Last month we discussed the important role of having good air flow and ventilation in your growing spaces. It only makes sense then that our plant tip for May is all about making sure the roots of your plants are also getting enough air. Many of the most collected plants prefer a well aerated, or fast draining soil mix for their root systems. For these species, plant health suffers when the plant is grown in a soil or media that is too dense to allow air to pass through, or retains too much moisture for extended periods of time. When I am asked what is wrong with a plant, the cause is most often some combination of overwatering and /or soil that does not adequate drainage. In fact, many experienced growers prefer growing In ways that provide a lot of aeration to the roots, so let’s go through some tips and tricks that we have seen work effectively.
Use a potting mix that includes generous amounts of fast draining materials such as perlite, vermiculite, orchid bark, gravel, pumice, or similar materials. You may also consider growing plants in leca (clay pebbles), perlite, sphagnum moss, or pumice. These media allow water to pass through your potting mix very quickly, and only hold onto a small amount of moisture so that your plants are not left sitting for extended periods with ‘wet feet’. These media also tend to work well for bottom watering your plants, which can be another way to reduce the chance of overwatering your plants.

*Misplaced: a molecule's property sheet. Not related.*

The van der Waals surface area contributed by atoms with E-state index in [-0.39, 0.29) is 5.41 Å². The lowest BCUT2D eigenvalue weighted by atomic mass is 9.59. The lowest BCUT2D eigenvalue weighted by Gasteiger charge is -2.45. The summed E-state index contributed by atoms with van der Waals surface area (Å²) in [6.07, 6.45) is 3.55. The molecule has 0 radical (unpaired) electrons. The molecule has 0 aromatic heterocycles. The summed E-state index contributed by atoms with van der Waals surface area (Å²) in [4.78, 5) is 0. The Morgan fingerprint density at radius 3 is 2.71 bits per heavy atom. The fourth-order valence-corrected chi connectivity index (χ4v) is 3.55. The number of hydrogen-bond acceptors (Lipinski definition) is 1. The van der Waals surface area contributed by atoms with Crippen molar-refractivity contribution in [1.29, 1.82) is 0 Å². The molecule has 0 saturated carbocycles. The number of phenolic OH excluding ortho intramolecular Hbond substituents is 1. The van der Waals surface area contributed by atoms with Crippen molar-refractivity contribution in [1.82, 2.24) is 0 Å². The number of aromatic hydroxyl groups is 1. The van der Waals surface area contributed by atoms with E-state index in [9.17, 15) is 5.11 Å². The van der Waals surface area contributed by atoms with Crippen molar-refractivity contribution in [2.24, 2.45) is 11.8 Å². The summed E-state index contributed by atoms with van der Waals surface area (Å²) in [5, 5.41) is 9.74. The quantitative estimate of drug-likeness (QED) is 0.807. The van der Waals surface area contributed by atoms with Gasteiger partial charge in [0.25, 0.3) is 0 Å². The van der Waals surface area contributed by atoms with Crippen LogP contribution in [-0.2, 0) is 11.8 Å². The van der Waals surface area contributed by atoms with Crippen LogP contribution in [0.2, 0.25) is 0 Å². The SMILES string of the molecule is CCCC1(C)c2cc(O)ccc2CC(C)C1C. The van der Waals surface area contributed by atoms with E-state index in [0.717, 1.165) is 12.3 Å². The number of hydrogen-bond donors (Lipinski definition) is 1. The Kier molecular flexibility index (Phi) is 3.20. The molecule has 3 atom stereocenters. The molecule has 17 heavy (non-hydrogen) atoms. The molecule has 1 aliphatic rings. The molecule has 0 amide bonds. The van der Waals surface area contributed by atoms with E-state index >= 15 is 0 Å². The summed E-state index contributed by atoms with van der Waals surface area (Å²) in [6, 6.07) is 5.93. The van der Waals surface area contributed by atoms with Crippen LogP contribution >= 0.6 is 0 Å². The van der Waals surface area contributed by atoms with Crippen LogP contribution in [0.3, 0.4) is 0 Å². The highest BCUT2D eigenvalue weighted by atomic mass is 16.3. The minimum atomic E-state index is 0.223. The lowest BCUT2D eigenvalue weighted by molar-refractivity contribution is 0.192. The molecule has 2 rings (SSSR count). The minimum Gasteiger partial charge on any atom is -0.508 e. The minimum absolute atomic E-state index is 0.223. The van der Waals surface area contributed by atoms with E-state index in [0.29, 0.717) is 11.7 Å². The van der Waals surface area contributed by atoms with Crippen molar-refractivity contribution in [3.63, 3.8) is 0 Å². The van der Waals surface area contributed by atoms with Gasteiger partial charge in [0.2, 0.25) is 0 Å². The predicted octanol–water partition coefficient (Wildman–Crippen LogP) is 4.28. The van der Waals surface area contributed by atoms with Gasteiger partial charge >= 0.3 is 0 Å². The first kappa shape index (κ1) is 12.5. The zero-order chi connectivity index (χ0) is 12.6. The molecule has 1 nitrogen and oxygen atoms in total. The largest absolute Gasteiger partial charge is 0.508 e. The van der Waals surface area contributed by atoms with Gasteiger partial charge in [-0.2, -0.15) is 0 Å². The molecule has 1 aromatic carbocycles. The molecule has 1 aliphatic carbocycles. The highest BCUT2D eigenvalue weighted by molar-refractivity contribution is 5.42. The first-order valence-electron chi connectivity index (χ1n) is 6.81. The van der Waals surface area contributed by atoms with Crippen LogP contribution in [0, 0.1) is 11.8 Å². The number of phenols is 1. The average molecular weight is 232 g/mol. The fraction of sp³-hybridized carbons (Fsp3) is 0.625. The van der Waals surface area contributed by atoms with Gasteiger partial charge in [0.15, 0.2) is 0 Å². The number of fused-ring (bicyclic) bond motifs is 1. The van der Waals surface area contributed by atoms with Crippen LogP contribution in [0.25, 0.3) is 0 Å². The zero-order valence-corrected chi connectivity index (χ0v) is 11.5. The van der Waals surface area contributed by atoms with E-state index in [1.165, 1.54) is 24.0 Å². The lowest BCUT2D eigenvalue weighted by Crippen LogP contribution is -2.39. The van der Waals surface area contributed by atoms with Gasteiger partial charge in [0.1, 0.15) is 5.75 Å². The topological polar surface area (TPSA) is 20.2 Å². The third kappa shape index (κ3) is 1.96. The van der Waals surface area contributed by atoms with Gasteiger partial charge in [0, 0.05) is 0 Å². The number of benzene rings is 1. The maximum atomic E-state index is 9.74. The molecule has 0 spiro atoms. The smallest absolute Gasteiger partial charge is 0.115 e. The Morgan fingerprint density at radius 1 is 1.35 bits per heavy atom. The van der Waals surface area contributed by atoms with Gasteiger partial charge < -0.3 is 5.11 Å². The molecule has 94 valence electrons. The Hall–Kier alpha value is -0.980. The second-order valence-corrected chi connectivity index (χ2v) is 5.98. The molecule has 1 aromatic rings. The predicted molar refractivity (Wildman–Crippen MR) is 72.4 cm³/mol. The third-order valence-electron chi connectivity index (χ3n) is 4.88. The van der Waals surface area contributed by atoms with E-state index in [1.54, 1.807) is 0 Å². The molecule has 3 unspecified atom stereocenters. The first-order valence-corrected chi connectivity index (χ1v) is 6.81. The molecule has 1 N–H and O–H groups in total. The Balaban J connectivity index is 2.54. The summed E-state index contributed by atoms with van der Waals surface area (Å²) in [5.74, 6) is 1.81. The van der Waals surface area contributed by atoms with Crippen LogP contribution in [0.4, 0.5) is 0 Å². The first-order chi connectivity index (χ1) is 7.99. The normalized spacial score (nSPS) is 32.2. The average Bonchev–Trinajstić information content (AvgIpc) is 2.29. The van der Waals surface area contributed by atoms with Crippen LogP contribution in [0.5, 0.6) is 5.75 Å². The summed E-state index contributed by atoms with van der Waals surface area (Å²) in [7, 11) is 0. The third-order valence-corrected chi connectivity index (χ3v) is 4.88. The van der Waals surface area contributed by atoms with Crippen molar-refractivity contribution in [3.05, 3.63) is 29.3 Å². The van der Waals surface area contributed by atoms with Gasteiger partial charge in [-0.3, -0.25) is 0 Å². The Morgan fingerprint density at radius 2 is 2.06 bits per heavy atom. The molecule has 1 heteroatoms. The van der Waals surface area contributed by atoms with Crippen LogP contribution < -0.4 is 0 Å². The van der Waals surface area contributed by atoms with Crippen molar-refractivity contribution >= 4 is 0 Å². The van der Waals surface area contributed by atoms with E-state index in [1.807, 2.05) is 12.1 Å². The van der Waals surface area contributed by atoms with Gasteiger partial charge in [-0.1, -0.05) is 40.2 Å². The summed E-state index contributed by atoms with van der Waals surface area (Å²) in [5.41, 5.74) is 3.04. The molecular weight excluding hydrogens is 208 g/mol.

Use pots that have an adequate size drainage hole and that are made of materials that are air permeable - A hole at the bottom of the pot will ensure that excess water drains out of the pot. Otherwise water will pool at the bottom of the pot and your roots will be left sitting in overly moist, mucky soil. Terracotta and fabric pots are great choices for growing because they allow air flow through the sides of the pot. This provides a lot of air to the roots and allows the soil to dry out more quickly.
You can go even further by growing in net pots, which are plastic pots that have a lot of small holes so that the potting media stays in the pot, water drains through quickly, and air can more easily get to the soil and plant root zone. Also, it’s important not to let your plants sit in a tray of standing water. If there is excess water in the bottom tray, dump it out.
Water only when the soil has had a chance to at least partially dry – Check how frequently you need to water each species of plant. There are some plants (i.e. calatheas) that prefer the soil to be slightly and evenly moist, while many species (i.e. many aroids) prefer to be watered only after the first few centimetres of the soil dries out. For most houseplants, you want the soil to at least partially dry between waterings so that air can get to the root system.
All the factors above lead to water passing through the soil more quickly, soil that remains light and does not become overly saturated, and soil that dries out more quickly. These in turn lead to more air reaching the roots more frequently. Trust us, we have tried all these tricks out with immediate and noticeable success with a variety of plants including philodendrons, anthuriums, syngoniums, cactus, succulents, and just about every other plant you can imagine.
Plant Revolution Costa Rica